Background business refers to the thousands of daily processes your body goes about every day without you even knowing. Proteins play a massive role. Those located in the blood, hormones, and cell membranes and receptors are essential for communication and transport of messages and molecules throughout the body (1). Haemoglobin, arguably one of the most important proteins, is responsible for carrying oxygen throughout the body. Proteins are involved in blood clotting, maintaining a liveable pH balance, synthesizing enzymes, creating immune responses, generating energy and excreting waste (4)
Protein is absolutely essential for muscle activity, repair and recovery. Without it, our bodies risk falling out of shape and into utter fatigue.
New to Go Good Protein?
1. Mann J, Truswell S, Essentials of Human Nu- trition. Oxford: Oxford University Press, Incorporat- ed; 2014. Available from https://books.google.co.nz/books?hl=en&lr=&id=a6t0DgAAQBAJ&oi=fnd&pg=PP1&d- q=1.+Mann+J,+Truswell+S,+editors.+Essentials+of+Hu- man+Nutrition.+Oxford:+Oxford+University+Press,+Incorpo- rated%3B+2014.&ots=cr5rB9CTu-&sig=tf1kZB5NB6Vjsro_eEb- NHDUBOTA&redir_esc=y#v=onepage&q&f=false
2. Alberts B, Johnson A, Lewis J, et al. Molecular Biology of the Cell. 4th edition. New York: Garland Science; 2002. The Shape and Structure of Proteins. Available from: https://www.ncbi. nlm.nih.gov/books/NBK26830/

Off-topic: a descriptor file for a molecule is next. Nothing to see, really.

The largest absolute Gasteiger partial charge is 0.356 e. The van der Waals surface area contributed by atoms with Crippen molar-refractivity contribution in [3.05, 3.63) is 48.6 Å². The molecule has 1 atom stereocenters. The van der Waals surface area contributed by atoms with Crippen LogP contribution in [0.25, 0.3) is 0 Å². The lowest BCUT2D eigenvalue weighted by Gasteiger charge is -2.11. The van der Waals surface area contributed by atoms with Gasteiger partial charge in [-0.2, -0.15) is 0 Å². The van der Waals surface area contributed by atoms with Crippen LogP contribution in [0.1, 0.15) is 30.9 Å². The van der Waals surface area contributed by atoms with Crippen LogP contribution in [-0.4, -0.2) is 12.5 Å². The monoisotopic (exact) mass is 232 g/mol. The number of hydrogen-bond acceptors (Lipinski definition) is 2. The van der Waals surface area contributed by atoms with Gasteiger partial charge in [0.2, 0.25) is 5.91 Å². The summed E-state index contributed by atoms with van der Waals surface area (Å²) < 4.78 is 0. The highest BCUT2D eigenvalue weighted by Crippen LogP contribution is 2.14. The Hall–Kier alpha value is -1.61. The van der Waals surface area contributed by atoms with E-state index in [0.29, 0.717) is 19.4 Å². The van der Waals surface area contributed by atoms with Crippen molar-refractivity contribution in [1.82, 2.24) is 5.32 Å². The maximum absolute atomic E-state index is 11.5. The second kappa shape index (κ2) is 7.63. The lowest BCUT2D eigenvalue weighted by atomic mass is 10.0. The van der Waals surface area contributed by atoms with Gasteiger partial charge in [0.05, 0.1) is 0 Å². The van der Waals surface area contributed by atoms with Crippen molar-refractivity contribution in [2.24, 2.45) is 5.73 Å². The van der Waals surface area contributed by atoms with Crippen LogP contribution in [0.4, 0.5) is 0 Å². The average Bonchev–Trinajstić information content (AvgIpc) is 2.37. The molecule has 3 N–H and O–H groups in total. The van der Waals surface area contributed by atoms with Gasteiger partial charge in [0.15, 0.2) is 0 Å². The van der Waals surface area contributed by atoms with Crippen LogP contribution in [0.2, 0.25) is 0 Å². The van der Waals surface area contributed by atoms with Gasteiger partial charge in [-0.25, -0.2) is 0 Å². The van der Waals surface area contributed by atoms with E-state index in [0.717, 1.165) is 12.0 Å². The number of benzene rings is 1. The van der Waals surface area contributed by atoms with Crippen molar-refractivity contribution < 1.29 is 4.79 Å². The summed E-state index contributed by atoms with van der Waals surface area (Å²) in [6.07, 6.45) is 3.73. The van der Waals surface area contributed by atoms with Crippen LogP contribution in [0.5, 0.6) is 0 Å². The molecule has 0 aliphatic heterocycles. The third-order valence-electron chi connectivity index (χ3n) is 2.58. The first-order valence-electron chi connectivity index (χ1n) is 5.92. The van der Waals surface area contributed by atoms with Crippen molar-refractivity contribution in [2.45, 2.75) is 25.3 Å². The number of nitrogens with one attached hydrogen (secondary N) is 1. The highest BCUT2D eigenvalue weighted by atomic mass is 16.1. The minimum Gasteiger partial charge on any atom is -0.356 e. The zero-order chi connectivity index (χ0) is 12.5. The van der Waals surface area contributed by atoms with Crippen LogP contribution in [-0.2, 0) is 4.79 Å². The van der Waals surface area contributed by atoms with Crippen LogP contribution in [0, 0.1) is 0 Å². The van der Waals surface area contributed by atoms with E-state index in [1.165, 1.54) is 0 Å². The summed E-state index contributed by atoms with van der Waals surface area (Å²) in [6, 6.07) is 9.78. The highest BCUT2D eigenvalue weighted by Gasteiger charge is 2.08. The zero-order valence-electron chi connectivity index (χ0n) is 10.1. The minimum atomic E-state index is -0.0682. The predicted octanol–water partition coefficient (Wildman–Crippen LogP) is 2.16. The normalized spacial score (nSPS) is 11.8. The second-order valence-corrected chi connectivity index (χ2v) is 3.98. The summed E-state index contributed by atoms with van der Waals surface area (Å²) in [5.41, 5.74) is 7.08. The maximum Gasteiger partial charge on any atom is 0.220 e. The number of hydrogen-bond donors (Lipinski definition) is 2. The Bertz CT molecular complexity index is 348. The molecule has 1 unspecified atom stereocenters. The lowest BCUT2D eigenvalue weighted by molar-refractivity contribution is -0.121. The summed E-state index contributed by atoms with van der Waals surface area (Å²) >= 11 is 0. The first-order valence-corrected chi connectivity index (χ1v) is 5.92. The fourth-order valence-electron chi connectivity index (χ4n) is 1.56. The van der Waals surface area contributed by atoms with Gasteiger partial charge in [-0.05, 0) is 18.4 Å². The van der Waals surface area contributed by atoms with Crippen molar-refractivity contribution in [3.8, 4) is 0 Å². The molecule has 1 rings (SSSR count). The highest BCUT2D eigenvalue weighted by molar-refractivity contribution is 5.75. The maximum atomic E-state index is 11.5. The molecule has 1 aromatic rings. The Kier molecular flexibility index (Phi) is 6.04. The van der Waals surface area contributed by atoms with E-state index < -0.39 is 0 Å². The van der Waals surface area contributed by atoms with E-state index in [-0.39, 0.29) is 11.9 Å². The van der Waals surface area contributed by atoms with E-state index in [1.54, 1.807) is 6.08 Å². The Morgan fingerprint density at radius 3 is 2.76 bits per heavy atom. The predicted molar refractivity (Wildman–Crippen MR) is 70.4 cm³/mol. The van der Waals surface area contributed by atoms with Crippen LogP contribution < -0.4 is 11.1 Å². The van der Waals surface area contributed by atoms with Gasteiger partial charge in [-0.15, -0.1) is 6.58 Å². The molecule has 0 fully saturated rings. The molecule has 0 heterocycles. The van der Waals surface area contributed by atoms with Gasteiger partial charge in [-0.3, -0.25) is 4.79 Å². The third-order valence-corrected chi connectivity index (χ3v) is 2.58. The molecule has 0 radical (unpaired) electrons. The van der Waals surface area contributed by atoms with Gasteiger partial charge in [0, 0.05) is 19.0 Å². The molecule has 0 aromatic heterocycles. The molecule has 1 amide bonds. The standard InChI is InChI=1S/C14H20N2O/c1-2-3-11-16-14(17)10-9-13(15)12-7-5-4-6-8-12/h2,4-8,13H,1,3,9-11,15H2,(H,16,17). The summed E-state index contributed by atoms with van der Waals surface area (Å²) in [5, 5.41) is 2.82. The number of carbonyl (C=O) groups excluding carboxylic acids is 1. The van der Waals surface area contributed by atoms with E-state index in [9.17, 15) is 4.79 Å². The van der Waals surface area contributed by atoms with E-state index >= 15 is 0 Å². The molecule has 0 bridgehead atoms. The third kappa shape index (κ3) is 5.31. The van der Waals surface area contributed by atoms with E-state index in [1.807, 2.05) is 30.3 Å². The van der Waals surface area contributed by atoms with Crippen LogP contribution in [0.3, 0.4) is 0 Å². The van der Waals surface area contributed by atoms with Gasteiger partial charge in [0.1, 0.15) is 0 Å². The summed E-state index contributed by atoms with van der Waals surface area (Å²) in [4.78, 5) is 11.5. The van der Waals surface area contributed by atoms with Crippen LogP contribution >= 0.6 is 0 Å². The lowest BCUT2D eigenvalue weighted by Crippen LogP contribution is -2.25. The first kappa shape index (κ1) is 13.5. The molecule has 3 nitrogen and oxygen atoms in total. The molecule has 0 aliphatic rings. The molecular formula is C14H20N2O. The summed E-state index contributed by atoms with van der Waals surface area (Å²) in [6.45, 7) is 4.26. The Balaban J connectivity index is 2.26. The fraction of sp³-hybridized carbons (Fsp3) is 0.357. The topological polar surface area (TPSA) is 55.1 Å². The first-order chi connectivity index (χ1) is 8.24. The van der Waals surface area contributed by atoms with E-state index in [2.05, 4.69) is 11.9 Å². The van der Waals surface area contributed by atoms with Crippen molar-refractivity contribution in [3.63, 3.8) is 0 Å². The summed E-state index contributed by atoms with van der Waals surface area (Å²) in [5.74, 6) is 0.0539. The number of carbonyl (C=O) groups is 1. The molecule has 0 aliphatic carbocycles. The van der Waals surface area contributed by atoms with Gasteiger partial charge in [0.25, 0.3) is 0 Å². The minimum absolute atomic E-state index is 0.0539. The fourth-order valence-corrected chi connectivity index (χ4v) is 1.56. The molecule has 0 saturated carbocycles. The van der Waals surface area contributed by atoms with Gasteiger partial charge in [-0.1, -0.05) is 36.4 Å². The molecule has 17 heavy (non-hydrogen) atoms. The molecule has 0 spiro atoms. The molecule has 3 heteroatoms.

3. Shang N, Chaplot S, Wu J. 12 - Food proteins for health and nutrition. In: Yada RY, Proteins in Food Pro- cessing (Second Edition): Woodhead Publishing; 2018.301-36. Available from https://books.google.co.nz/ books?hl=en&lr=&id=boeZDgAAQBAJ&oi=fnd&pg=PP1&d- q=Yada+RY,+editor.+Proteins+in+Food+Processing+(Sec- ond+Edition)&ots=gKCMAYMVbz&sig=uFJunY051n7MYjJ- S6tQUnQjuqVw&redir_esc=y#v=onepage&q&f=false
4. Henley EC, Taylor JRN, Obukosia SD. Chapter 2 - The Impor- tance of Dietary Protein in Human Health: Combating Protein Deficiency in Sub-Saharan Africa through Transgenic Bioforti- fied Sorghum. In: Taylor SL, editor. Advances in Food and Nu- trition 60: Academic Press; 2010. p. 21-52. Available from https://books.google.co.nz/books?id=z2zGYAtZYTcC&p- g=PA21&dq=Chapter+2+-+The+Importance+of+Dietary+Pro- tein+in+Human+Health:+Combating+Protein+Deficien- cy+in+Sub-Saharan+Africa+through+Transgenic+Bioforti- fied+Sorghum&hl=en&sa=X&ved=0ahUKEwjr6fC8xuvkAhUIX- SsKHYPhC7IQ6AEIKDAA#v=onepage&q=Chapter%202%20-%20The%20Importance%20of%20Dietary%20Protein%20 in%20Human%20Health%3A%20Combating%20Protein%20 Deficiency%20in%20Sub-Saharan%20Africa%20through%20 Transgenic%20Biofortified%20Sorghum&f=false